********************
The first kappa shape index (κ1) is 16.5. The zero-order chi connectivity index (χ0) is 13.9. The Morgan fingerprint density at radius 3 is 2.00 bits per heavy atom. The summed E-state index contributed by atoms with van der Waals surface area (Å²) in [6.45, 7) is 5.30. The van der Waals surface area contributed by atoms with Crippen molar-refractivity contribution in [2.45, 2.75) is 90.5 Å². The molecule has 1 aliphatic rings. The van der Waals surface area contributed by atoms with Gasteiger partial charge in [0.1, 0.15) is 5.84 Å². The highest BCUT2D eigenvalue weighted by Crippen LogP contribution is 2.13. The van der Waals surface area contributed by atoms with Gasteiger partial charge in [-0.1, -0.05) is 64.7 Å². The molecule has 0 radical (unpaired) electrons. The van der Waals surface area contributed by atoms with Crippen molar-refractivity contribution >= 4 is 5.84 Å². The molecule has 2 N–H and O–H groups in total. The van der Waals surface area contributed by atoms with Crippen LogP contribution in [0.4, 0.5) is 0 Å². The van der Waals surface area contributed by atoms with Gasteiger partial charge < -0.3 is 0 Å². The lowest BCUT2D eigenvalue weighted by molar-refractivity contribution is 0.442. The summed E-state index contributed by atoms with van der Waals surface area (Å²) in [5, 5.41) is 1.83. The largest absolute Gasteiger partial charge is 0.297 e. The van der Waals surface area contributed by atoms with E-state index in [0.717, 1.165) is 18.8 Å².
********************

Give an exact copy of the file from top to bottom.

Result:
The first kappa shape index (κ1) is 16.5. The zero-order chi connectivity index (χ0) is 13.9. The Morgan fingerprint density at radius 3 is 2.00 bits per heavy atom. The summed E-state index contributed by atoms with van der Waals surface area (Å²) in [6.45, 7) is 5.30. The van der Waals surface area contributed by atoms with Crippen molar-refractivity contribution in [2.45, 2.75) is 90.5 Å². The molecule has 1 aliphatic rings. The van der Waals surface area contributed by atoms with Gasteiger partial charge in [0.1, 0.15) is 5.84 Å². The highest BCUT2D eigenvalue weighted by Crippen LogP contribution is 2.13. The van der Waals surface area contributed by atoms with Gasteiger partial charge in [-0.1, -0.05) is 64.7 Å². The molecule has 0 radical (unpaired) electrons. The van der Waals surface area contributed by atoms with Crippen molar-refractivity contribution >= 4 is 5.84 Å². The molecule has 2 N–H and O–H groups in total. The van der Waals surface area contributed by atoms with Crippen LogP contribution in [0.4, 0.5) is 0 Å². The van der Waals surface area contributed by atoms with Gasteiger partial charge < -0.3 is 0 Å². The lowest BCUT2D eigenvalue weighted by molar-refractivity contribution is 0.442. The summed E-state index contributed by atoms with van der Waals surface area (Å²) in [5, 5.41) is 1.83. The largest absolute Gasteiger partial charge is 0.297 e. The van der Waals surface area contributed by atoms with E-state index in [0.717, 1.165) is 18.8 Å².